TREVOR, John (1624-72), of Plas Teg, Flints. and Channel Row, Westminster.
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Family and Education
bap. 23 Aug. 1624, 1st s. of Sir John Trevor (d.1673) of Plas Teg and Trevalun, Denb. by Anne, da. of Edmund Hampden of Wendover, Bucks. educ. Leyden 1643. m. his cos. Ruth, da. of John Hampden of Great Hampden, Bucks., 5s. 3da. Kntd. by 6 Feb. 1668.2
Commr. for assessment, Denb. and Fints. 1647-8, Flints. 1657, Denb. and Flints. Aug. 1660-1, 1663-9, Mdx. and Westminster 1663-9, duchy of Lancaster 1663-4, North Wales assoc. 1648, militia, Denb. and Flints. 1648, Westminster and North Wales Mar. 1660.
Commr. for trade 1655-7, 1668-d., forest appeals 1657; keeper of briefs, common bench 1659-May 1660; Councillor of State 25 Feb.-1 May 1660; envoy extraordinary to France 1663, 1668; PC 29 Sept. 1668-d.; sec. of state (north) 1668-d.; commr. for inquiry into land settlement [I] 1671, prize appeals 1672.3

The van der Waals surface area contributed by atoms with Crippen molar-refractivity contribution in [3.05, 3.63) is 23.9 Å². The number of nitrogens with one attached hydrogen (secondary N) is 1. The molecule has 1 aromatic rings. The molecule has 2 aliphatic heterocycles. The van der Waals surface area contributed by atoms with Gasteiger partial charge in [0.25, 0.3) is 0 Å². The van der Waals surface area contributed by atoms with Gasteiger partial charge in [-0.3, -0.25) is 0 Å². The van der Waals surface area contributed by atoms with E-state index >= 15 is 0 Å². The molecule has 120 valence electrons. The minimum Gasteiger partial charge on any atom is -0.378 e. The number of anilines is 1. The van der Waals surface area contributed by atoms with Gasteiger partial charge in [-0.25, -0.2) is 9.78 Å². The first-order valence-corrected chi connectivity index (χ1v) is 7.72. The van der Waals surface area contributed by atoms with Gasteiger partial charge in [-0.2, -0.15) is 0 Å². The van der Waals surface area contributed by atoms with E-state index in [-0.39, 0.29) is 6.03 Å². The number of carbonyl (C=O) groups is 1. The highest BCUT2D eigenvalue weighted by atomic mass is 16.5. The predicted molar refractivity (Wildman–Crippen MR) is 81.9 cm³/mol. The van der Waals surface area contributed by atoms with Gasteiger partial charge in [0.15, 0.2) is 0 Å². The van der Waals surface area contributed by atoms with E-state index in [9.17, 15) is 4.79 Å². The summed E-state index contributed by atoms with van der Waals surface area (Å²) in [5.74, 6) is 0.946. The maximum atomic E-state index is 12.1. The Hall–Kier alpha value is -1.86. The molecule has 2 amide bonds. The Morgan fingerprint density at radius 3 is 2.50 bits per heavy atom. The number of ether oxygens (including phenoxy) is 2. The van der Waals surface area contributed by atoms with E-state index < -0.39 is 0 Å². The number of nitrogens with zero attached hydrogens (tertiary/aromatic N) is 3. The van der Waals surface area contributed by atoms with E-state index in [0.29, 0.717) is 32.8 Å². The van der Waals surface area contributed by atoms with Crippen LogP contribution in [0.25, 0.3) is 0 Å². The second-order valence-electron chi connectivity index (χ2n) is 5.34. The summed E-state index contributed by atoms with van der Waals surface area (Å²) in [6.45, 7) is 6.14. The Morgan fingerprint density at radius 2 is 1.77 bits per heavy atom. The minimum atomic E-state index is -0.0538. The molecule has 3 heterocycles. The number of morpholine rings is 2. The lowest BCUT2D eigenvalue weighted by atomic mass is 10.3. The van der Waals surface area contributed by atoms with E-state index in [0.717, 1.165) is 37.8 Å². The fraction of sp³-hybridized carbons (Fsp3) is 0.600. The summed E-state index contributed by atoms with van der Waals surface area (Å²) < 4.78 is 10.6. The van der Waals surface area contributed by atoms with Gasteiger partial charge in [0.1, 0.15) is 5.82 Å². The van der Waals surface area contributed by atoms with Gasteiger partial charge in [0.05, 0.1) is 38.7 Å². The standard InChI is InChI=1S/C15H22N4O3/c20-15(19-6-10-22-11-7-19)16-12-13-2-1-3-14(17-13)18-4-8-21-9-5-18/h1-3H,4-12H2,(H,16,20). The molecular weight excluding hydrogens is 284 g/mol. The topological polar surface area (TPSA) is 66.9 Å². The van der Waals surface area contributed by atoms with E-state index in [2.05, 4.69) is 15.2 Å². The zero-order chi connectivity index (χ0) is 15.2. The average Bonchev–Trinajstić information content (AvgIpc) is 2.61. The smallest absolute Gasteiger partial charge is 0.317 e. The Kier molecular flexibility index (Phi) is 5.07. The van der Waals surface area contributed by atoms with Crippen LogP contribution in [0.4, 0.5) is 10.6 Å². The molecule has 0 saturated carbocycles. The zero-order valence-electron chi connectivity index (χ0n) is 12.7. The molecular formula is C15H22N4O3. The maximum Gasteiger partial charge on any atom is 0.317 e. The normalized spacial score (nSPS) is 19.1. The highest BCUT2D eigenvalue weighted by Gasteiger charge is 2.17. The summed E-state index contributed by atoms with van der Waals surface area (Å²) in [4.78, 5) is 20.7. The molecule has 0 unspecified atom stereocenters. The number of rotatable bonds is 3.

The Trevors of Trevalun were a cadet branch of the Brynkinallt family, founded about 1500. Trevor’s four immediate ancestors married Englishwomen, as he was to do himself, and the first of the family to enter Parliament did so as Member for Bletchingley in 1597 on the Howard interest, with which they continued to be associated. Trevor’s father was a lavishly rewarded courtier before the Civil War, but became a Presbyterian and, after a period of abstention, an active Rumper. Making the best of both worlds, he retained his farm of the coal tax while adding to his Flintshire estates at the expense of the royalist Earl of Derby; though he lived till 1673, he took no part in public life after the Restoration. Trevor, a degree less pliant than his father, did not sit after Pride’s Purge, but became a warm partisan of the Protectorate, voting in favour of offering the crown to Cromwell, to whom he was related through his wife. When the secluded Members returned, he was appointed to the Council of State, and prepared to contest Flintshire again at the general election. But even before the sheriff’s death suspended proceedings, it was clear from the opposition of many old friends that neither Trevor nor his father could be elected, and he took refuge in Arundel, as his father had done in 1656. He was returned, no doubt on the Howard interest, at one of the earliest by-elections for the Convention, and no member of the Trevalun family sat for a Welsh constituency again. Trevor was a moderately active Member, with 21 committees and 17 recorded speeches. Two days after his election he was named to the joint committee preparing instructions for the messengers to the King, and on 10 May he was one of eight Members ordered to prepare directions for the army, navy and revenue commissioners. He was appointed to the joint committee to organize the reception of the King and took part in the examination of Secretary Thurloe. He was prominent on the side of leniency in the indemnity debates. On 30 June he spoke against requiring the expensive formality of suing out a pardon under the great seal, such as his father had to obtain, and he urged that the regicides should be given another chance to surrender themselves. Catholic influence was strong in his constituency, and he spoke against enforcing the oaths on Papists under the bill. On 30 July he was appointed to the committee for the estate bill of Sir George Booth, and spoke in favour of giving him £10,000 as a reward. He was named to the committee on the bill for settling ecclesiastical livings, having asked the House